When considering buoyancy in a gaseous medium, if the gas has the same density everywhere, is it possible for buoyancy to exist? Or the gas need to be more dense in the lower layers for the buoyancy to exist? In liquid, there is no density difference, but there is pressure difference. So in a gas, there must be also pressure difference for the buoyancy to exist, so does that mean that there must be a density difference due to gravity?
To answer your question you need to consider how the buoyancy effect arises.
It is much easier to consider a particular case rather than a general one.
The left hand diagram shows a cylinder of fluid (red) in equilibrium with the rest of the same fluid (blue).
You can now consider the red cylinder of fluid as a system.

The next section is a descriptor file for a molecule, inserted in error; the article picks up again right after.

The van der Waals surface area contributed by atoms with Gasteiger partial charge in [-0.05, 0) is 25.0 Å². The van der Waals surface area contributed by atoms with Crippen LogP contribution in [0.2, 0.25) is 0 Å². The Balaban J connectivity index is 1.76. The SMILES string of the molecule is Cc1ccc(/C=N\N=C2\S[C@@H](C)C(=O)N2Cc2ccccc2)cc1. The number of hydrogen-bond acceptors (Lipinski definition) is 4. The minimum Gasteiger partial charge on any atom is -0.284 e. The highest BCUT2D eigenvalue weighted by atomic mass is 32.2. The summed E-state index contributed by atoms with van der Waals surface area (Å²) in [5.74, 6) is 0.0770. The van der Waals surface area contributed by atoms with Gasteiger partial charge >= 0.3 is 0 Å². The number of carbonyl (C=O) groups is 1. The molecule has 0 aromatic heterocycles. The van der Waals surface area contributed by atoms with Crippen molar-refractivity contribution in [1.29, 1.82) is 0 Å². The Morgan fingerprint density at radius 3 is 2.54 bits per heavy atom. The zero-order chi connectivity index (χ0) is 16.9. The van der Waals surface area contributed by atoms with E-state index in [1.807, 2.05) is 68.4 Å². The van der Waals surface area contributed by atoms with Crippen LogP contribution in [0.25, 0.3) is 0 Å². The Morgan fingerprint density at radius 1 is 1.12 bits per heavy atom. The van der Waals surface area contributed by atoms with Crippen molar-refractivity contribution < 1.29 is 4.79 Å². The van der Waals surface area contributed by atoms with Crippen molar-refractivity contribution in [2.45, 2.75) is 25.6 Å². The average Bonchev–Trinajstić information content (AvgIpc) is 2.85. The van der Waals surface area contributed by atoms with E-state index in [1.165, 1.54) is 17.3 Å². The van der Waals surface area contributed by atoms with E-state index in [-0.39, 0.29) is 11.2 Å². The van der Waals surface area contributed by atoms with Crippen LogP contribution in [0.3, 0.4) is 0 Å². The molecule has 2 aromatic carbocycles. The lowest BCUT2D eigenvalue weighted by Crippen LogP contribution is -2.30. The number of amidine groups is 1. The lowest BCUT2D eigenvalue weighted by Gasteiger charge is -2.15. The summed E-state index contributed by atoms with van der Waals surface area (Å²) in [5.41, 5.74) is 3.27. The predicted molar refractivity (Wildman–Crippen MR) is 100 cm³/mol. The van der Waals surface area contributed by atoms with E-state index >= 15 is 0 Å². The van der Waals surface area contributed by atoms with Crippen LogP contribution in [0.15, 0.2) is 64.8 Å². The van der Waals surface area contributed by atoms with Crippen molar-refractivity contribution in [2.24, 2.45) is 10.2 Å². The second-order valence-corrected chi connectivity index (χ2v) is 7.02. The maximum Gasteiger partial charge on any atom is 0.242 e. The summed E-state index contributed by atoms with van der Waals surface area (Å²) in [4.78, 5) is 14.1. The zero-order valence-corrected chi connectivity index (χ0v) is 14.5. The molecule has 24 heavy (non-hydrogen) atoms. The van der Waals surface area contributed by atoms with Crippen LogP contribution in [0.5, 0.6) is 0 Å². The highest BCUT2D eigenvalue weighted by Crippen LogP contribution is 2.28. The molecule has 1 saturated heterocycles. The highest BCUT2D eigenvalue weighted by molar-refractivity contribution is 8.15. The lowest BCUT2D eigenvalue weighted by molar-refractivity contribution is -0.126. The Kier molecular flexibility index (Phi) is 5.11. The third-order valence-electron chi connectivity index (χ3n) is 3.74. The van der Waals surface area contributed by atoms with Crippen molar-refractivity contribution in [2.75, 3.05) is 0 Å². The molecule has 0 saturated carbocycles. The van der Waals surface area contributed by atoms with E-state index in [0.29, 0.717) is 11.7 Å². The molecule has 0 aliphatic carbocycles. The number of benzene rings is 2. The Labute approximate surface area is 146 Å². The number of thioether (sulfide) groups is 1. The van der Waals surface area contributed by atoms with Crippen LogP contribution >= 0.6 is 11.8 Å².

That red fluid has two sets of forces acting on it.
The attractive force due to the gravitational attraction of the Earth $W$ downwards and the forces due to the blue fluid.
If the cylinder is vertical then the net horizontal force on the red fluid due to the blue fluid is zero.
The net force up due to the blue fluid is $F_B-F_T$ and if the area of the ends of the cylinder is $A$ then this force is $(P_B -P_T)A$
Since the red fluid is in equilibrium $W= (P_B -P_T)A$
This tells you that the buoyancy effect (weight of fluid displaced) is due to the difference in pressure between the bottom and top of the cylinder.
That pressure difference will depend on the distance between the top and bottom of the cylinder, the density of the blue fluid and gravitational field strength.
A change in density of the blue fluid with height will obviously affect the pressure difference but if that change in density is relatively small which is often the case, it is the vertical height which is the more important factor.